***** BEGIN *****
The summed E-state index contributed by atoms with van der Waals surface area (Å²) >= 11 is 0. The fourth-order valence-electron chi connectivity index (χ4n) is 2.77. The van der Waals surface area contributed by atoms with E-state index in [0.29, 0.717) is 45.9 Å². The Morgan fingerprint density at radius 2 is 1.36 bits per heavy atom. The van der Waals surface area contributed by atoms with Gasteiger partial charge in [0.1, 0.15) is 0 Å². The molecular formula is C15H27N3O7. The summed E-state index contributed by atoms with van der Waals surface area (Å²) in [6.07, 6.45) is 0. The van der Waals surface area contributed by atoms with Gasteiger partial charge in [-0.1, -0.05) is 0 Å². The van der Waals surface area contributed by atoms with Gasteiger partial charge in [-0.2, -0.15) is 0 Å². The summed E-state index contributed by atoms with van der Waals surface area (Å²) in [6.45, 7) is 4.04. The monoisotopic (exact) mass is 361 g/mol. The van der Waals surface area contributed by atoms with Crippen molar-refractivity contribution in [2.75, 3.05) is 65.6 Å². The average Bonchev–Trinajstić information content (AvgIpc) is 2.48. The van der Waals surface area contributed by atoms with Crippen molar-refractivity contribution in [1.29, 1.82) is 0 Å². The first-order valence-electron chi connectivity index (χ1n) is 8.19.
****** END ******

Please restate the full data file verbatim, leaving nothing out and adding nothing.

The summed E-state index contributed by atoms with van der Waals surface area (Å²) >= 11 is 0. The fourth-order valence-electron chi connectivity index (χ4n) is 2.77. The van der Waals surface area contributed by atoms with E-state index in [0.29, 0.717) is 45.9 Å². The Morgan fingerprint density at radius 2 is 1.36 bits per heavy atom. The van der Waals surface area contributed by atoms with Gasteiger partial charge in [0.1, 0.15) is 0 Å². The molecular formula is C15H27N3O7. The summed E-state index contributed by atoms with van der Waals surface area (Å²) in [6.07, 6.45) is 0. The van der Waals surface area contributed by atoms with Gasteiger partial charge in [-0.1, -0.05) is 0 Å². The van der Waals surface area contributed by atoms with Gasteiger partial charge in [-0.2, -0.15) is 0 Å². The summed E-state index contributed by atoms with van der Waals surface area (Å²) in [6.45, 7) is 4.04. The monoisotopic (exact) mass is 361 g/mol. The van der Waals surface area contributed by atoms with Crippen molar-refractivity contribution in [2.75, 3.05) is 65.6 Å². The average Bonchev–Trinajstić information content (AvgIpc) is 2.48. The van der Waals surface area contributed by atoms with Crippen molar-refractivity contribution in [1.29, 1.82) is 0 Å². The first-order valence-electron chi connectivity index (χ1n) is 8.19.